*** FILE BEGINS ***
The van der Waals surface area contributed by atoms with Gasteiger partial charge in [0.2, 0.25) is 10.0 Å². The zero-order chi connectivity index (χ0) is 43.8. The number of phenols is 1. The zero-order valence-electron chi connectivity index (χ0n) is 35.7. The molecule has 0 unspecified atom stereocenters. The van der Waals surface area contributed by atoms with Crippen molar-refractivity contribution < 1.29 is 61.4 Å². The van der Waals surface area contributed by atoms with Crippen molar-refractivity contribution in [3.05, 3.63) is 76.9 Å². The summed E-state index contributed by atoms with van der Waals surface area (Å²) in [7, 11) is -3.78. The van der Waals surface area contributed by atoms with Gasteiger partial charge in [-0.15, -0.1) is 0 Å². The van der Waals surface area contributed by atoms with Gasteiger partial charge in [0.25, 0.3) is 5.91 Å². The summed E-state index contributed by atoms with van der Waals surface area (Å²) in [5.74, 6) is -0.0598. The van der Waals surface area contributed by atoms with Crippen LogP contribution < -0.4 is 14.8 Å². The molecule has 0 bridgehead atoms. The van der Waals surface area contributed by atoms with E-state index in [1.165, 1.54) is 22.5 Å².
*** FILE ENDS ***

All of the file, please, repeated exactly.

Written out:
The van der Waals surface area contributed by atoms with Gasteiger partial charge in [0.2, 0.25) is 10.0 Å². The zero-order chi connectivity index (χ0) is 43.8. The number of phenols is 1. The zero-order valence-electron chi connectivity index (χ0n) is 35.7. The molecule has 0 unspecified atom stereocenters. The van der Waals surface area contributed by atoms with Crippen molar-refractivity contribution < 1.29 is 61.4 Å². The van der Waals surface area contributed by atoms with Crippen molar-refractivity contribution in [3.05, 3.63) is 76.9 Å². The summed E-state index contributed by atoms with van der Waals surface area (Å²) in [7, 11) is -3.78. The van der Waals surface area contributed by atoms with Gasteiger partial charge in [-0.15, -0.1) is 0 Å². The van der Waals surface area contributed by atoms with Gasteiger partial charge in [0.25, 0.3) is 5.91 Å². The summed E-state index contributed by atoms with van der Waals surface area (Å²) in [5.74, 6) is -0.0598. The van der Waals surface area contributed by atoms with Crippen LogP contribution < -0.4 is 14.8 Å². The molecule has 0 bridgehead atoms. The van der Waals surface area contributed by atoms with E-state index in [1.165, 1.54) is 22.5 Å².